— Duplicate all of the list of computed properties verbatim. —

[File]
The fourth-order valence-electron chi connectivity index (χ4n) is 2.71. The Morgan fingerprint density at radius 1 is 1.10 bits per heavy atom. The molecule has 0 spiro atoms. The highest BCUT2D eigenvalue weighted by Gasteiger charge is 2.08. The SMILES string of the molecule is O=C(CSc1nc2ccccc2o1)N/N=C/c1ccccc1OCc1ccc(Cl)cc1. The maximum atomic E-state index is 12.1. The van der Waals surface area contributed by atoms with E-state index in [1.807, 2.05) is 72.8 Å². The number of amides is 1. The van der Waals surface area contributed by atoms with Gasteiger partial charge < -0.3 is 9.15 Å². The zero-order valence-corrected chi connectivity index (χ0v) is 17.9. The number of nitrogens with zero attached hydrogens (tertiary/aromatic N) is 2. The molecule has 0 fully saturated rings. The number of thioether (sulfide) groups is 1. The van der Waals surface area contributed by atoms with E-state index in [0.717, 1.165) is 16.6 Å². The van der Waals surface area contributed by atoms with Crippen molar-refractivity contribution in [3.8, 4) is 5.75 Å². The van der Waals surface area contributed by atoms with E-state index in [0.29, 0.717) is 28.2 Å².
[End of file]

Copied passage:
The fourth-order valence-electron chi connectivity index (χ4n) is 2.71. The Morgan fingerprint density at radius 1 is 1.10 bits per heavy atom. The molecule has 0 spiro atoms. The highest BCUT2D eigenvalue weighted by Gasteiger charge is 2.08. The SMILES string of the molecule is O=C(CSc1nc2ccccc2o1)N/N=C/c1ccccc1OCc1ccc(Cl)cc1. The maximum atomic E-state index is 12.1. The van der Waals surface area contributed by atoms with E-state index in [1.807, 2.05) is 72.8 Å². The number of amides is 1. The van der Waals surface area contributed by atoms with Gasteiger partial charge < -0.3 is 9.15 Å². The zero-order valence-corrected chi connectivity index (χ0v) is 17.9. The number of nitrogens with zero attached hydrogens (tertiary/aromatic N) is 2. The molecule has 0 fully saturated rings. The number of thioether (sulfide) groups is 1. The van der Waals surface area contributed by atoms with E-state index in [0.717, 1.165) is 16.6 Å². The van der Waals surface area contributed by atoms with Crippen molar-refractivity contribution in [3.8, 4) is 5.75 Å². The van der Waals surface area contributed by atoms with E-state index in [0.29, 0.717) is 28.2 Å².